Container cloudPhotos = new Container("cloudphotos");

OmniQuery<IDataModelLevel> containerLevel =
    new OmniQuery<IDataModelLevel>(cloudPhotos.GetUri());

//Fetch all entities that have a flexible property "Name" equal to "Omni GUID".
//This pulls in the picture I have in the CloudPhotos container of the Omni GUID
//application.

var entities = from entity in containerLevel
                where entity.Body["Name"].ToString() == "Omni GUID"
                select entity;

//If we know the Id, we can pair up the Id metadata property instead.
var versions = from entity in containerLevel
                where entity.Id == omniGuidId
                select entity.Version;

The above examples will leave you with a collection of entities and a collection of versions that fall under the conditions specified. I only have one Omni GUID picture in the CloudPhotos container, so each query should only return one result.

As I’ve stated before, this is all very new so far, but that doesn’t mean we don’t support BLOB’s! Although you can’t yet get the binary content directly from a LINQ expression (but soon, you will be able to), it’s easily done through an additional step.

BLOB’s are (most likely) mixed with their Entity partners in the same container, so you need to be able to separate the two. Here’s an example of a way to play with BLOB’s by first getting their id’s:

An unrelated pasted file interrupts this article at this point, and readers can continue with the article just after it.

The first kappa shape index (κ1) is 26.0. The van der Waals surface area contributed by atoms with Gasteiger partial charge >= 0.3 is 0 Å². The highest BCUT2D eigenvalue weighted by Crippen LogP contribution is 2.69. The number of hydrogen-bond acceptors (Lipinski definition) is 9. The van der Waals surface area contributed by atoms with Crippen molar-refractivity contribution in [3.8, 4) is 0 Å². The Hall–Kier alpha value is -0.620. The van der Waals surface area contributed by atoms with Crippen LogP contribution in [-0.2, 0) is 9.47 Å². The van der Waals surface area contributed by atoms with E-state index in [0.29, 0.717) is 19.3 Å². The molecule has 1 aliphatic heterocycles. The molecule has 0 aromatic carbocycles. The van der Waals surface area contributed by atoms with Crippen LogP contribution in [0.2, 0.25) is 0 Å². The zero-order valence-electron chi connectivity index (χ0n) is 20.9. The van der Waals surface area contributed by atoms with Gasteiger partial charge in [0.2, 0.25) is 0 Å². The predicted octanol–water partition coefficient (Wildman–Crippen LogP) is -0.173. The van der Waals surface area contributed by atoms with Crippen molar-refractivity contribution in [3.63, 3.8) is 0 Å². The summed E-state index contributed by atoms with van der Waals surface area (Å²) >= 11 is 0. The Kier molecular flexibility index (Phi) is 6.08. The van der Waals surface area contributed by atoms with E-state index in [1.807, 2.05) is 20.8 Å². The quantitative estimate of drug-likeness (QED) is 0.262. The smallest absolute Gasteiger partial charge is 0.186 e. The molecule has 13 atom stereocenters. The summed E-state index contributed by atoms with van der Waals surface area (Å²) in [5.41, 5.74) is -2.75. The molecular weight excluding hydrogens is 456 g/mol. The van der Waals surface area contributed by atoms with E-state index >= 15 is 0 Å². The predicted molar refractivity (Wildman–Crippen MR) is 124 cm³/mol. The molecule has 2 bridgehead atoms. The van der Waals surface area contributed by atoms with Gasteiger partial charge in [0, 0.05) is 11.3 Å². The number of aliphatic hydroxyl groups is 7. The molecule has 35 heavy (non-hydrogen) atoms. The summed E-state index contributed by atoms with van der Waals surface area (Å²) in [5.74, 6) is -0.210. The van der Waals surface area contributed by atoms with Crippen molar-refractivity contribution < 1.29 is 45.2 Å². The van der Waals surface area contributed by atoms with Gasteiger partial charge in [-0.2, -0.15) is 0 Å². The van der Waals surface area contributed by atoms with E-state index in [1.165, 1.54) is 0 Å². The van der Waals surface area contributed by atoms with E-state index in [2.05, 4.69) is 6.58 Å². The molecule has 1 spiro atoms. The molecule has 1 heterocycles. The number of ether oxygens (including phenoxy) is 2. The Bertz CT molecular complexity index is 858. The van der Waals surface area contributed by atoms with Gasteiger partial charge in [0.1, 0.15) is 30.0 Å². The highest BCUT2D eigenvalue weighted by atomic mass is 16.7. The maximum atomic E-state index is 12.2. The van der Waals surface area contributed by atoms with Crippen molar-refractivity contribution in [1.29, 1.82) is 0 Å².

//First, we need to get all the BLOB Id's from their respective paired entities.

//This query will get values for the BlobId flexible property from all entities
//that have non-null value for the BlobId property. This essentially will
//filter out the BLOB's from their paired entities. This is important, as simply
//querying for a BLOB won't let us actually get the binary content.
Container cloudPhotos = new Container("cloudphotos");

OmniQuery<IDataModelLevel> containerLevel =
    new OmniQuery<IDataModelLevel>(cloudPhotos.GetUri());

var blobIds =    from entity in containerLevel
                  where entity.Body["BlobId"] != null
                  select entity.Body["BlobId"].ToString();

RestClient client = new RestClient {Container = cloudPhotos};

foreach (string blobId in blobIds)
{
     //Now that we have the BLOB Id's, we can get the BLOBs' data.
    Blob fatBlob = client.GetBlob(blobId);

    //And voila! You now have a Blob with its binary data stream ready to please.
    byte[] theGoods = fatBlob.ReadBlobStream();
}

Support for externally defined Entity-like types will be coming soon.

An interesting thing I learned about during this endeavour was the verbosity required in creating a custom IQueryProvider. Because of this verbosity, there are probably many types of expressions not yet handled correctly. I’d appreciate any feedback, but I do intend on filling any holes that are currently present.

Also, you should expect really exotic (or maybe not so much) expressions to fail, even something as simple as Contains(). Azure SDS syntax does not allow for much other than “where A == B”; there are no wildcards (that I know of), or anything like the LIKE keyword. If I am mistaken, please let me know!

Well, with this library well on its way, the SQL Data Services on the Cloud is almost getting to the point of being usable.

Until next time.

Matt Weber

I'm the the Senior Software Architect at Emergingsoft where I lead the software development team. I am also the owner of this website. I enjoy well-designed code, independent thought, and the application of rationality in general. You can reach me at matt@badecho.com.